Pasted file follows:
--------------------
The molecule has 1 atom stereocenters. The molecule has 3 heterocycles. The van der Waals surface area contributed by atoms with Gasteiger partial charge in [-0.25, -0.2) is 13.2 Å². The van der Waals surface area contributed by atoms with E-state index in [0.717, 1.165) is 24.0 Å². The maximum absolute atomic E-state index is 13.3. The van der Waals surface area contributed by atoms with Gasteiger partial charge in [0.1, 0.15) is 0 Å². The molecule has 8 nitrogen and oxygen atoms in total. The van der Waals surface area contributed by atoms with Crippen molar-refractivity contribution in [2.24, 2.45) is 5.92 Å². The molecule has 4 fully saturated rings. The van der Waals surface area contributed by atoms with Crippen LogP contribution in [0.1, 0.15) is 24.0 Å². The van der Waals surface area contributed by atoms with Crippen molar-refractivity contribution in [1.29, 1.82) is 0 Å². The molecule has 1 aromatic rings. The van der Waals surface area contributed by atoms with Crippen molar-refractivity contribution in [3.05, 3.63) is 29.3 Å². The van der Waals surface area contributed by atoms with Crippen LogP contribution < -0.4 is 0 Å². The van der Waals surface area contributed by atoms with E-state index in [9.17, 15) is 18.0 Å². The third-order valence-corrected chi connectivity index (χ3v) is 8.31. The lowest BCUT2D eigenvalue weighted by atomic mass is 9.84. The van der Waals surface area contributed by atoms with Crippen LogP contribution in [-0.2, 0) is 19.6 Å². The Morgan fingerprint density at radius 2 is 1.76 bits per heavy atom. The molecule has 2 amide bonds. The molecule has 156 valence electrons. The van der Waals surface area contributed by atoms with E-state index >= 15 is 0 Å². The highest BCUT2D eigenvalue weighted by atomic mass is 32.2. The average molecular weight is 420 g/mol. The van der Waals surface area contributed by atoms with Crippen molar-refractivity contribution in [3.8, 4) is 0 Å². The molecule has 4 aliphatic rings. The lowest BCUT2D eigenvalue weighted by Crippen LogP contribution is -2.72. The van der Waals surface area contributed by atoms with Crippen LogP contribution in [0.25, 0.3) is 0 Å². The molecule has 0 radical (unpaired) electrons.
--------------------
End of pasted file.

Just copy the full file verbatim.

The molecule has 1 atom stereocenters. The molecule has 3 heterocycles. The van der Waals surface area contributed by atoms with Gasteiger partial charge in [-0.25, -0.2) is 13.2 Å². The van der Waals surface area contributed by atoms with E-state index in [0.717, 1.165) is 24.0 Å². The maximum absolute atomic E-state index is 13.3. The van der Waals surface area contributed by atoms with Gasteiger partial charge in [0.1, 0.15) is 0 Å². The molecule has 8 nitrogen and oxygen atoms in total. The van der Waals surface area contributed by atoms with Crippen molar-refractivity contribution in [2.24, 2.45) is 5.92 Å². The molecule has 4 fully saturated rings. The van der Waals surface area contributed by atoms with Crippen LogP contribution in [0.1, 0.15) is 24.0 Å². The van der Waals surface area contributed by atoms with Crippen molar-refractivity contribution in [1.29, 1.82) is 0 Å². The molecule has 1 aromatic rings. The van der Waals surface area contributed by atoms with Crippen molar-refractivity contribution in [3.05, 3.63) is 29.3 Å². The van der Waals surface area contributed by atoms with Crippen LogP contribution < -0.4 is 0 Å². The van der Waals surface area contributed by atoms with E-state index in [9.17, 15) is 18.0 Å². The third-order valence-corrected chi connectivity index (χ3v) is 8.31. The lowest BCUT2D eigenvalue weighted by atomic mass is 9.84. The van der Waals surface area contributed by atoms with Crippen LogP contribution in [-0.2, 0) is 19.6 Å². The Morgan fingerprint density at radius 2 is 1.76 bits per heavy atom. The molecule has 2 amide bonds. The molecule has 156 valence electrons. The van der Waals surface area contributed by atoms with E-state index >= 15 is 0 Å². The highest BCUT2D eigenvalue weighted by atomic mass is 32.2. The average molecular weight is 420 g/mol. The van der Waals surface area contributed by atoms with Crippen molar-refractivity contribution in [3.8, 4) is 0 Å². The molecule has 4 aliphatic rings. The lowest BCUT2D eigenvalue weighted by Crippen LogP contribution is -2.72. The van der Waals surface area contributed by atoms with Crippen LogP contribution in [0.25, 0.3) is 0 Å². The molecule has 0 radical (unpaired) electrons.